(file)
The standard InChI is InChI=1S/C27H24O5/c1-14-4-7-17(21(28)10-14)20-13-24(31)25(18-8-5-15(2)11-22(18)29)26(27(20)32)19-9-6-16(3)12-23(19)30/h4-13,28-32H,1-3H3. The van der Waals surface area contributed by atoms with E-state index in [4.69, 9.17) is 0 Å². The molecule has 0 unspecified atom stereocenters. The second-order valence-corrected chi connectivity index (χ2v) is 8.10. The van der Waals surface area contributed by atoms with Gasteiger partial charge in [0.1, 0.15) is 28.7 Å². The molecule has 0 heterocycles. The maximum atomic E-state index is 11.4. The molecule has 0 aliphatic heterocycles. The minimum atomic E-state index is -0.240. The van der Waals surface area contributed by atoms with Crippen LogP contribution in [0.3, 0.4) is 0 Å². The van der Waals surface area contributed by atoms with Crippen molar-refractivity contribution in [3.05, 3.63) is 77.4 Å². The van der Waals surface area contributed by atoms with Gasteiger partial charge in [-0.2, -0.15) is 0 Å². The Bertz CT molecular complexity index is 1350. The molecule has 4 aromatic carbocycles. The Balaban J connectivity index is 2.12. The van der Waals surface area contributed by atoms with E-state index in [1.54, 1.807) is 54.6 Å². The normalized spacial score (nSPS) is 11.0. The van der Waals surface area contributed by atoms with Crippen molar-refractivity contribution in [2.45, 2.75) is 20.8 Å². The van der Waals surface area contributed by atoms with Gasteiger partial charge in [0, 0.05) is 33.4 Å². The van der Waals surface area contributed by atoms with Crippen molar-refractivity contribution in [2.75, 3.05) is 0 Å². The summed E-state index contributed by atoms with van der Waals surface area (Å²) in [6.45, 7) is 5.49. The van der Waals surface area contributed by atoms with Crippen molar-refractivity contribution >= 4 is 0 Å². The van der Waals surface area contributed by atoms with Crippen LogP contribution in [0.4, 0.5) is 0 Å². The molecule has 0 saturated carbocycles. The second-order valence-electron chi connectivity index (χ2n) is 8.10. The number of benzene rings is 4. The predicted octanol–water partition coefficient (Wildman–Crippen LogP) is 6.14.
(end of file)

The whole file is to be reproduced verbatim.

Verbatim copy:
The standard InChI is InChI=1S/C27H24O5/c1-14-4-7-17(21(28)10-14)20-13-24(31)25(18-8-5-15(2)11-22(18)29)26(27(20)32)19-9-6-16(3)12-23(19)30/h4-13,28-32H,1-3H3. The van der Waals surface area contributed by atoms with E-state index in [4.69, 9.17) is 0 Å². The molecule has 0 unspecified atom stereocenters. The second-order valence-corrected chi connectivity index (χ2v) is 8.10. The van der Waals surface area contributed by atoms with Gasteiger partial charge in [0.1, 0.15) is 28.7 Å². The molecule has 0 heterocycles. The maximum atomic E-state index is 11.4. The molecule has 0 aliphatic heterocycles. The minimum atomic E-state index is -0.240. The van der Waals surface area contributed by atoms with Crippen LogP contribution in [0.3, 0.4) is 0 Å². The van der Waals surface area contributed by atoms with Crippen molar-refractivity contribution in [3.05, 3.63) is 77.4 Å². The van der Waals surface area contributed by atoms with Gasteiger partial charge in [-0.2, -0.15) is 0 Å². The Bertz CT molecular complexity index is 1350. The molecule has 4 aromatic carbocycles. The Balaban J connectivity index is 2.12. The van der Waals surface area contributed by atoms with E-state index in [1.54, 1.807) is 54.6 Å². The normalized spacial score (nSPS) is 11.0. The van der Waals surface area contributed by atoms with Crippen molar-refractivity contribution in [2.45, 2.75) is 20.8 Å². The van der Waals surface area contributed by atoms with Gasteiger partial charge in [0, 0.05) is 33.4 Å². The van der Waals surface area contributed by atoms with Crippen molar-refractivity contribution in [2.75, 3.05) is 0 Å². The summed E-state index contributed by atoms with van der Waals surface area (Å²) in [6.45, 7) is 5.49. The van der Waals surface area contributed by atoms with Crippen molar-refractivity contribution >= 4 is 0 Å². The van der Waals surface area contributed by atoms with Crippen LogP contribution in [0.4, 0.5) is 0 Å². The molecule has 0 saturated carbocycles. The second-order valence-electron chi connectivity index (χ2n) is 8.10. The number of benzene rings is 4. The predicted octanol–water partition coefficient (Wildman–Crippen LogP) is 6.14.